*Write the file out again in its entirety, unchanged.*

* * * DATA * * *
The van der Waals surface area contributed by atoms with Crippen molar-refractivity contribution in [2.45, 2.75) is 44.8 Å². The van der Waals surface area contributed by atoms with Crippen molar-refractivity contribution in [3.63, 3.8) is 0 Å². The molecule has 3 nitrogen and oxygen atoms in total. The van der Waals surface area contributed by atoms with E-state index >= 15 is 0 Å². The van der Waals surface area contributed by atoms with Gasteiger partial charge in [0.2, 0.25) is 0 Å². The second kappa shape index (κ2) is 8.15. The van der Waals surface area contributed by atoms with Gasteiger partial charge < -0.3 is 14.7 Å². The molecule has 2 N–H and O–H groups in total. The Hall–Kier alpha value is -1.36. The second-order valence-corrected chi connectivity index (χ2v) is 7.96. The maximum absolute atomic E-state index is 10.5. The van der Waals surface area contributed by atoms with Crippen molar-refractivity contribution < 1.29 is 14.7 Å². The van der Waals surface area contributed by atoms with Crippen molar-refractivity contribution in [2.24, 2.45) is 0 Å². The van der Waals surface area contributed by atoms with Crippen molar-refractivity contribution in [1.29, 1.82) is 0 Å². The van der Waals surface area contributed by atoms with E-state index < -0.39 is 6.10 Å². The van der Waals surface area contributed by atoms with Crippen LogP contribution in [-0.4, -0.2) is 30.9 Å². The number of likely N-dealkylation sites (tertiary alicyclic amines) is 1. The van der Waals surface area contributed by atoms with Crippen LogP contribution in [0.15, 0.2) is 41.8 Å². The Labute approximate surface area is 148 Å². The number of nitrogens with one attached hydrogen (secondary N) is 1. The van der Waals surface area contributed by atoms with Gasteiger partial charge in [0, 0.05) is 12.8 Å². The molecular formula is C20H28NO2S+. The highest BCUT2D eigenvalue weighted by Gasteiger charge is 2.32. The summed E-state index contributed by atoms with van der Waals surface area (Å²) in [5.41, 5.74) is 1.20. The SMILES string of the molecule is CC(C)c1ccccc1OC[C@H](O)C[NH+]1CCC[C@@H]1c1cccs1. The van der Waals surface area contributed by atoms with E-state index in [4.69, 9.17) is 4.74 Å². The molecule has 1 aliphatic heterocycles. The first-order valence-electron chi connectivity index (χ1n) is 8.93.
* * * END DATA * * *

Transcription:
The van der Waals surface area contributed by atoms with Crippen molar-refractivity contribution in [2.45, 2.75) is 44.8 Å². The van der Waals surface area contributed by atoms with Crippen molar-refractivity contribution in [3.63, 3.8) is 0 Å². The molecule has 3 nitrogen and oxygen atoms in total. The van der Waals surface area contributed by atoms with E-state index >= 15 is 0 Å². The van der Waals surface area contributed by atoms with Gasteiger partial charge in [0.2, 0.25) is 0 Å². The second kappa shape index (κ2) is 8.15. The van der Waals surface area contributed by atoms with Gasteiger partial charge < -0.3 is 14.7 Å². The molecule has 2 N–H and O–H groups in total. The Hall–Kier alpha value is -1.36. The second-order valence-corrected chi connectivity index (χ2v) is 7.96. The maximum absolute atomic E-state index is 10.5. The van der Waals surface area contributed by atoms with Crippen molar-refractivity contribution < 1.29 is 14.7 Å². The van der Waals surface area contributed by atoms with Crippen molar-refractivity contribution in [2.24, 2.45) is 0 Å². The van der Waals surface area contributed by atoms with Crippen molar-refractivity contribution in [1.29, 1.82) is 0 Å². The van der Waals surface area contributed by atoms with E-state index < -0.39 is 6.10 Å². The van der Waals surface area contributed by atoms with Crippen LogP contribution in [-0.4, -0.2) is 30.9 Å². The number of likely N-dealkylation sites (tertiary alicyclic amines) is 1. The van der Waals surface area contributed by atoms with Crippen LogP contribution in [0.15, 0.2) is 41.8 Å². The Labute approximate surface area is 148 Å². The number of nitrogens with one attached hydrogen (secondary N) is 1. The van der Waals surface area contributed by atoms with Gasteiger partial charge in [0, 0.05) is 12.8 Å². The molecular formula is C20H28NO2S+. The highest BCUT2D eigenvalue weighted by Gasteiger charge is 2.32. The summed E-state index contributed by atoms with van der Waals surface area (Å²) in [5.41, 5.74) is 1.20. The SMILES string of the molecule is CC(C)c1ccccc1OC[C@H](O)C[NH+]1CCC[C@@H]1c1cccs1. The van der Waals surface area contributed by atoms with E-state index in [4.69, 9.17) is 4.74 Å². The molecule has 1 aliphatic heterocycles. The first-order valence-electron chi connectivity index (χ1n) is 8.93.